Cyber Warfare, Asymmetry, and Responsibility: Considerations for Defence Theorem

Cyber Warfare, Asymmetry, and Responsibility: Considerations for Defence Theorem

Jai Galliott (The University of New South Wales, Australia)
DOI: 10.4018/978-1-4666-8793-6.ch001
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Cyber attacks pose fresh challenges for high-level military strategy and the ethics of war. In this chapter I consider the interplay between cyber warfare, asymmetry and responsibility and the relevant implications for defence theorem. In the first section, I examine this form of technologically mediated fighting and suggest that when deployed by technologically superior states in certain contexts, it may not embody the sort of symmetry and equality that characterises just warfare. More specifically, it will be argued that cyber warfare can generate a morally problematic ‘radical asymmetry' that sets justice and fairness in conflict or competition with the initial strategic aims of such wars in that they could provoke localised terrorism or guerrilla attacks. Having considered the impact of asymmetry in this domain, I then examine the impact on the attribution of moral responsibility and how this is challenged in technologically mediated conflict.
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A Brief Background To The Cyber Asymmetry Problem

‘Asymmetry’ and ‘asymmetric warfare’ are terms that are used and acknowledged widely throughout military, security and policy communities. US Major General Perry Smith puts it well in saying that ‘[asymmetry] is the term of the day’ (Saffire 2004, p. 13). The problem is that references to asymmetry and associated terms have become so common and casual – to the point that they are virtually omnipresent in scholarly work, government reports and media briefs related to modern military affairs – that there is now a fair deal of confusion and distortion in thinking about asymmetric warfare and this can skew the argument concerning cyber warfare, if not resolved.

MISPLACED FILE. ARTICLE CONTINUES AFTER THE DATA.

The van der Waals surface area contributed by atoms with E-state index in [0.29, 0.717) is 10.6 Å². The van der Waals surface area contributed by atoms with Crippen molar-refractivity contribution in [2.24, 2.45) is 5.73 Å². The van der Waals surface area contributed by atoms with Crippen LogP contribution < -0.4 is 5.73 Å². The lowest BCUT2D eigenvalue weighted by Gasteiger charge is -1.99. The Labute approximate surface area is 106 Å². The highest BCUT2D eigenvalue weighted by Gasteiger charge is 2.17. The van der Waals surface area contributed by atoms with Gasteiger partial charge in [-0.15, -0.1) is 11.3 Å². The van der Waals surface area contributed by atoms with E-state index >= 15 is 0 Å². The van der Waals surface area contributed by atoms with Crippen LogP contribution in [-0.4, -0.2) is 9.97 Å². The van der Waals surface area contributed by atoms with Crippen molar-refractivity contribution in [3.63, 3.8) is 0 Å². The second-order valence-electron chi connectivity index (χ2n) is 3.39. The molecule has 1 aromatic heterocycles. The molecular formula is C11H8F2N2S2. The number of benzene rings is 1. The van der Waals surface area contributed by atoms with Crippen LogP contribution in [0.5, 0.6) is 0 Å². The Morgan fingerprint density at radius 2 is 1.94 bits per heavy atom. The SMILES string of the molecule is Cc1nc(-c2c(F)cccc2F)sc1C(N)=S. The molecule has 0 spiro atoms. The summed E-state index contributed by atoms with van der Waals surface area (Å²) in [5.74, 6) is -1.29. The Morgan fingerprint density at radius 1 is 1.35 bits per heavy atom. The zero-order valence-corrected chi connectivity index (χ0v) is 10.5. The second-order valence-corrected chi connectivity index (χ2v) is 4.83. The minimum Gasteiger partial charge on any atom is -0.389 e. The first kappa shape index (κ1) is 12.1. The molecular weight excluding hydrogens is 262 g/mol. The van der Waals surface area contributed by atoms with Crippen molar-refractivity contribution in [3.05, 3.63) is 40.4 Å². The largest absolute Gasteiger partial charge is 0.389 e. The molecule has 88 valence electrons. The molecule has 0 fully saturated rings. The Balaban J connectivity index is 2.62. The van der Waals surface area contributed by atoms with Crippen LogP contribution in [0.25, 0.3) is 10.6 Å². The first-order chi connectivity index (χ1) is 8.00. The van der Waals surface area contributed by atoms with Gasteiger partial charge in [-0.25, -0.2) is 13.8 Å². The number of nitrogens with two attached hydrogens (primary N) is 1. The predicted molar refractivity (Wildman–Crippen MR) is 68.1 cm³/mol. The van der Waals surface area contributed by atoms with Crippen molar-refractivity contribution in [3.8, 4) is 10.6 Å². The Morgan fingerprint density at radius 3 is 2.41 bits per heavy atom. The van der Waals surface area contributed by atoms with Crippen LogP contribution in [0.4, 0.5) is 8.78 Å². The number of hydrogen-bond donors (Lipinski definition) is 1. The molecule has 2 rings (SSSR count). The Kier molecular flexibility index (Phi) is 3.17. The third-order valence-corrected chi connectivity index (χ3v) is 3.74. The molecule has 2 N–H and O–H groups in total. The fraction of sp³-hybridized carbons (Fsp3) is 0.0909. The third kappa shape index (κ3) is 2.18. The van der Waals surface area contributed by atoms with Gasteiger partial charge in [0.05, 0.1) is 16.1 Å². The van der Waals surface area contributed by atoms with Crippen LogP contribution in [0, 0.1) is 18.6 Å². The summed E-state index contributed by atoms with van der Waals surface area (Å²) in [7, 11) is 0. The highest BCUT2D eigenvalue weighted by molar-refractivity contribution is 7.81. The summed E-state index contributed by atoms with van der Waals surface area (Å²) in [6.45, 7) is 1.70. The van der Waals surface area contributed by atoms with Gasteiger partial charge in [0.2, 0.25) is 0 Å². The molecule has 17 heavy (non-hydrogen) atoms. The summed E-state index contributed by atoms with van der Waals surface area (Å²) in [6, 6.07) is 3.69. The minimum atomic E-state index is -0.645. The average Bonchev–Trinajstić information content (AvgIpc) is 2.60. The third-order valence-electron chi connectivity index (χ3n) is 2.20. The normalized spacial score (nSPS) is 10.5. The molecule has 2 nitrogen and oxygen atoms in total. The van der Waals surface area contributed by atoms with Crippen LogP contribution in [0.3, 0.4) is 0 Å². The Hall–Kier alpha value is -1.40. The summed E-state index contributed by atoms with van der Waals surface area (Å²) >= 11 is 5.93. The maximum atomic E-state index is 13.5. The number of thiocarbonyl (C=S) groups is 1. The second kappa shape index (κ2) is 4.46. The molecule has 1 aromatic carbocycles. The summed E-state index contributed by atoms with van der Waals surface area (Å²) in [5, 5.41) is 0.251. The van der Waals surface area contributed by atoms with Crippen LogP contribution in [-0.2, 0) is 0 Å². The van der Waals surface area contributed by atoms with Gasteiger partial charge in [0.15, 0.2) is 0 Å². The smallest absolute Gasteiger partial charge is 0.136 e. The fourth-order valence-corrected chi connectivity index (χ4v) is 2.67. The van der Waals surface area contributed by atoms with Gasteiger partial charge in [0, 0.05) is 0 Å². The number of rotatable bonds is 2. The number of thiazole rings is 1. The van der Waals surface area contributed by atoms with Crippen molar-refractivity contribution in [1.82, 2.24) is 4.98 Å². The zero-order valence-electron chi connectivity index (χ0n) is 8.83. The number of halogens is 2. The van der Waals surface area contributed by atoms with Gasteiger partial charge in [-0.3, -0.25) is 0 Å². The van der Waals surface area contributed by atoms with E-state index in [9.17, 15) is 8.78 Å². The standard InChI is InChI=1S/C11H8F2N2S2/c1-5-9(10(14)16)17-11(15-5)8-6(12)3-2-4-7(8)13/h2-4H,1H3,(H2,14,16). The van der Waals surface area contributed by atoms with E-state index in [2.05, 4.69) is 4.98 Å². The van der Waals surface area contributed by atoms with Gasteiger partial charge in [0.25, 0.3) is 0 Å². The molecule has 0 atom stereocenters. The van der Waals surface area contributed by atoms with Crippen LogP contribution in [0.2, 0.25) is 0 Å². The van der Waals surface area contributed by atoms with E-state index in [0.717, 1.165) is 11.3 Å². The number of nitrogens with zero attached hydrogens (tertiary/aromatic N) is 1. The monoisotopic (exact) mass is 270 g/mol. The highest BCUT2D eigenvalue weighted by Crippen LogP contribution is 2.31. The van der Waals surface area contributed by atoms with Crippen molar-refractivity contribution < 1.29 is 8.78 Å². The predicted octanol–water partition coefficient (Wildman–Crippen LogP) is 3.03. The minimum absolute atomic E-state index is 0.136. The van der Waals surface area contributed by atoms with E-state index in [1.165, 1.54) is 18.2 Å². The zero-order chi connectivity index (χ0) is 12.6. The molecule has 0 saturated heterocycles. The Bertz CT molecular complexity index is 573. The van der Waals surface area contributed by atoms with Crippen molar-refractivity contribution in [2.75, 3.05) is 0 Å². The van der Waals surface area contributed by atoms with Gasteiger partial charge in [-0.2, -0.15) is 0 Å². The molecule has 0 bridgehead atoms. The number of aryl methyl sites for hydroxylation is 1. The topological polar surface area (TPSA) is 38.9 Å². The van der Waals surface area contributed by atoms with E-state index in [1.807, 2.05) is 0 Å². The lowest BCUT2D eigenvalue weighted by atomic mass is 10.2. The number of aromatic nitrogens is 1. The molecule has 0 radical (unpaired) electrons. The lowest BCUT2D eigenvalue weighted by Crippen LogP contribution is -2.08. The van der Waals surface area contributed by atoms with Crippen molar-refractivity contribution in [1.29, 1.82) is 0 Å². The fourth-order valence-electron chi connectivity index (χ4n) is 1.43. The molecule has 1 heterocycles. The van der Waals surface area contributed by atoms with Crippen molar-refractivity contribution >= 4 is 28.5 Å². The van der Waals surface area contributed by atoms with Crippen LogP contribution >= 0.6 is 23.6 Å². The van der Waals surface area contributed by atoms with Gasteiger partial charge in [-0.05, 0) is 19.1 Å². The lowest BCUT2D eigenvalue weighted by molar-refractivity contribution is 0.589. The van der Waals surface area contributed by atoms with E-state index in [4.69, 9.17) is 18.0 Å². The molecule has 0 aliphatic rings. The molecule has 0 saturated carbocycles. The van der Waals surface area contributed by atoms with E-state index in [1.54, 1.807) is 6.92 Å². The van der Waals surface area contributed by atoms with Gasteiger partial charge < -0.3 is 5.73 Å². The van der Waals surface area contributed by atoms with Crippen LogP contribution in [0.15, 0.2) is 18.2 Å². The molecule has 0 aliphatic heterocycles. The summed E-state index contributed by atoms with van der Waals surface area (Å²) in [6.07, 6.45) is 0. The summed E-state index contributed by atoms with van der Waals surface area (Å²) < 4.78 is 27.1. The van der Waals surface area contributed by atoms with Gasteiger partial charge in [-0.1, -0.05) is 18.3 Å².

Key Terms in this Chapter

Cyber Asymmetry: The absence of symmetry in information conflict.

Asymmetric Tactics: Include the use of or deployment of: (1) chemical weapons; (2) biological weapons; (3) nuclear weapons (known collectively in the post-Iraq era as ‘weapons of mass destruction’); (4) information war (such as attacks on key financial, infrastructure or defence systems); (5) terrorism (which is notable because of its focus on non-combatants); and (6) other operational concepts that may involve guerrilla tactics, the involvement of non-state actors, the commingling of military forces with civilian communities in an effort to complicate weapons use, and the use of primitive weapons in unusual and surprising ways.

Jus ad Bellum: A set of criteria that should consulted before engaging in war to determine whether it is just and/or morally permissible.

Radical Asymmetry: Where one side can inflict damage on the other with virtual impunity.

Jus in Bello: A set of criteria that should consulted during war (or once it has commenced) to determine whether it is just and/or morally permissible.

Responsibilty: The state or fact having a duty to deal or be held accountable for something/someone.

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